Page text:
Sunday, 6 July 2008

Summertime at the Seaside

I had a quick check of the average number of Macro Moths I've caught per day for the month of June in the last three years. I realise that it's not statistically valid as a comparison as there are too many variables, but it does give a good indication of the trend. In 2006 the average was 121 moths per night (30 nights), in 2007 the average was 93 moths per night (27 nights) and in 2008 just under 70 moths per night (29 nights). This may just be a reflection of the fact that the moths are more difficult to catch in windy conditions, which no doubt prevailed through out June this year.

One moth that I did catch last night was a Pebble Prominent, an attractive member of one of the more striking families.

Today the flag at the "Bluebird" teashop was flapping vigorously in the wind. The average speed this afternoon was 25 mph with gusts up to 44 mph.

The Bay did not look like it normally does on a summer Sunday afternoon. With the temperature only reaching about 14 deg C the family group at the end of the "prom" were well wrapped up.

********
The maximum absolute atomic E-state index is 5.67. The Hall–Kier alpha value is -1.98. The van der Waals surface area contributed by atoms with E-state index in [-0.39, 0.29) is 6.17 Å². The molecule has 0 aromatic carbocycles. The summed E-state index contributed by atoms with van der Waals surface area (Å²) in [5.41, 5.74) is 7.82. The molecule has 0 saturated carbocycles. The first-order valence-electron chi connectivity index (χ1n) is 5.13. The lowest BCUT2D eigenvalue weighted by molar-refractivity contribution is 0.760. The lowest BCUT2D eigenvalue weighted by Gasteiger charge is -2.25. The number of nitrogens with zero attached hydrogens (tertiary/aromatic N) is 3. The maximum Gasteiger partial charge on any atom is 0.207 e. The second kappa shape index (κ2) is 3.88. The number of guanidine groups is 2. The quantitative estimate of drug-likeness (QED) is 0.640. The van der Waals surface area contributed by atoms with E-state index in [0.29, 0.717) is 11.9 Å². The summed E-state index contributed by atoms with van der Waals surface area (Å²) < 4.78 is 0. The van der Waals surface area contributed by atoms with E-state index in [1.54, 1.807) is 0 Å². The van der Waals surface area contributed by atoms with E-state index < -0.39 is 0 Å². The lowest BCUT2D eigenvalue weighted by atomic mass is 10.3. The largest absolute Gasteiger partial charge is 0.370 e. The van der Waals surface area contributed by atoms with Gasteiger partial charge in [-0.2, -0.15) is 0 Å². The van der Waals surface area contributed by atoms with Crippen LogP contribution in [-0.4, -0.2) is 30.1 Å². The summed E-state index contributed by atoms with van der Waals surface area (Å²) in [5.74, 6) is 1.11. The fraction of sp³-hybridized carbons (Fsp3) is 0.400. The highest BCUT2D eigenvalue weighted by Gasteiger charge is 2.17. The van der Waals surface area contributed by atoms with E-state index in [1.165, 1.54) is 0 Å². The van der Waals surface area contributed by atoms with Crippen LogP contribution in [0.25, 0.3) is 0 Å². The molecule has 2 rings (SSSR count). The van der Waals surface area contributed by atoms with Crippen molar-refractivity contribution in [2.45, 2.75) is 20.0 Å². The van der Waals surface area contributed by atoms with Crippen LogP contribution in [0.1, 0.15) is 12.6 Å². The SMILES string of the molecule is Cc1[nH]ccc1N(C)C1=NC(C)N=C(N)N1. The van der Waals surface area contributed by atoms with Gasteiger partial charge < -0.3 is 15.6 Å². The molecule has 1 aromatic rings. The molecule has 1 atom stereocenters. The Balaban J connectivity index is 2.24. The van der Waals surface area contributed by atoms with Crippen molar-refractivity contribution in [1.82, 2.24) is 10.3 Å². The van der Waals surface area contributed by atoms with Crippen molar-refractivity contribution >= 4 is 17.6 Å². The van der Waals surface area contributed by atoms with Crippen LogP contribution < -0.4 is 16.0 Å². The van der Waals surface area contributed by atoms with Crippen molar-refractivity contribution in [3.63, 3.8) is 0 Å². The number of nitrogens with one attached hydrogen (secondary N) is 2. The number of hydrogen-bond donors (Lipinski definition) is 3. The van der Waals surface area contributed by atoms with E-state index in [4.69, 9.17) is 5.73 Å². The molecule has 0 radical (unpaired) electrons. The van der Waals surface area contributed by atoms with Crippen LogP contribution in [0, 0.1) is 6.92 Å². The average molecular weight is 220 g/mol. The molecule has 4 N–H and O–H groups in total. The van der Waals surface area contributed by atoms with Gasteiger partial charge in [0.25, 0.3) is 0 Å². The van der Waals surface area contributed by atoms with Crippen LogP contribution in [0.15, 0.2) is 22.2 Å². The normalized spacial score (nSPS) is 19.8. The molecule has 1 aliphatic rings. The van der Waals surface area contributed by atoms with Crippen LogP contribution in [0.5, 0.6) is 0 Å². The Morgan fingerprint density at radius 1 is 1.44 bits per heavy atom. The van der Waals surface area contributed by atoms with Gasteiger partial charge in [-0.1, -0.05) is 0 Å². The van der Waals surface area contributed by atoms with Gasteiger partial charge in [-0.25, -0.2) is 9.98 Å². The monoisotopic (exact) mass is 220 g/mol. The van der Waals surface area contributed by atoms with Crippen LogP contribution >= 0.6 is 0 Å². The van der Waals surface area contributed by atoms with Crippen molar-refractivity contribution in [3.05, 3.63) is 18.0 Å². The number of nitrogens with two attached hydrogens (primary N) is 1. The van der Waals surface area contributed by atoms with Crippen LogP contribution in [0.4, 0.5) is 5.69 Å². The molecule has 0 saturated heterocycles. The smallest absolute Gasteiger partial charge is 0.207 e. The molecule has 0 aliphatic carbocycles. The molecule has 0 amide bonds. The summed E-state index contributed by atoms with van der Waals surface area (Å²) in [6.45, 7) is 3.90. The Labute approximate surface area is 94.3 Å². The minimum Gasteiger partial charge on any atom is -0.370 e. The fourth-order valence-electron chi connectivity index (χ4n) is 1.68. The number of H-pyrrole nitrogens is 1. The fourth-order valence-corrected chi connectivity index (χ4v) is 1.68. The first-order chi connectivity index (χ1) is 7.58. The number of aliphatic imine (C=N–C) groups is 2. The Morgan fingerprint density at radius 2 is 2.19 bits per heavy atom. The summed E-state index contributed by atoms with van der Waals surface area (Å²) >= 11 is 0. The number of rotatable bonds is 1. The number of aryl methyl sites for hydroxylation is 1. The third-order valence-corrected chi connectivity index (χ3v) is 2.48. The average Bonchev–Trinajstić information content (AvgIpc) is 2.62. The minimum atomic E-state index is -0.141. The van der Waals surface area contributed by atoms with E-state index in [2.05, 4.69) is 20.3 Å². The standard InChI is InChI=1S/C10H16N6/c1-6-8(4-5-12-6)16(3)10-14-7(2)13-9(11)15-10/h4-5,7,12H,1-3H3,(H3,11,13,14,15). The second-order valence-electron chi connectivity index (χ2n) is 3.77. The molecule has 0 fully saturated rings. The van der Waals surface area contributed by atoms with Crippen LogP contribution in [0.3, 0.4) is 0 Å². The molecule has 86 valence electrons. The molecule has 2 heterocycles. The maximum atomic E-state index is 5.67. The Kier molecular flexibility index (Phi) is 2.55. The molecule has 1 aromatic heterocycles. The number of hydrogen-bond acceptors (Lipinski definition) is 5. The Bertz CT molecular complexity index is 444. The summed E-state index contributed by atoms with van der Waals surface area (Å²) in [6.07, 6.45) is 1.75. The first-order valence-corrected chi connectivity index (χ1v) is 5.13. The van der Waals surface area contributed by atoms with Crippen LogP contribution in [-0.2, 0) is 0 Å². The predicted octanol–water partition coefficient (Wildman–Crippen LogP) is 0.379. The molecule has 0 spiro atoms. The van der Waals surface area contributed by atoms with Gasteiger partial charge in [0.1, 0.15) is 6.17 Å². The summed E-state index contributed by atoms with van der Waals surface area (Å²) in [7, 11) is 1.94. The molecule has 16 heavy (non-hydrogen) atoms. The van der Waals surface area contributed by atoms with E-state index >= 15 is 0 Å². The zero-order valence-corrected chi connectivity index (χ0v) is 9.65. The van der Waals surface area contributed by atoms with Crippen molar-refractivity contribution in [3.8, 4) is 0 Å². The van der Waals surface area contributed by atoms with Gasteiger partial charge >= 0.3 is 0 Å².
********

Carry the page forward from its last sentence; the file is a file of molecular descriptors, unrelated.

From the White Cliffs car par the view over the harbour and approaches showed how choppy the sea was. I saw a few Swifts passing through, whether they were failed breeders returning south or birds prepared to fly a long way to feed I don't know. Swifts have been known to fly as far as the Bay of Biscay to feed and collect food for their young. The young have the ability to drop their body temperature so that they use less energy, while the adults are away. In these circumstances they take a longer time to fledge.


Anonymous said...

Bluebirds has changed hands I hear... you didn't keep us up-to-date with this very important news oh blogmaster...

Hope the cheesecakes are still up to standard.

Tony Morris said...

Thank you for the information, you have a use after all!

John Young said...

Pebble prominent is a nice moth and not one that I catch that often. I can vouch for swifts in the Bay of Biscay in this sort of weather in June/July, quite amazing to think they fly that far in search of food.

Anonymous said...

I can't help it if your blog is not properly reflecting the latest St Margarets news. I'll be sure to pop by and update you again soon, don't worry.

p.s. I was sitting behind you in the teashop previously, lol.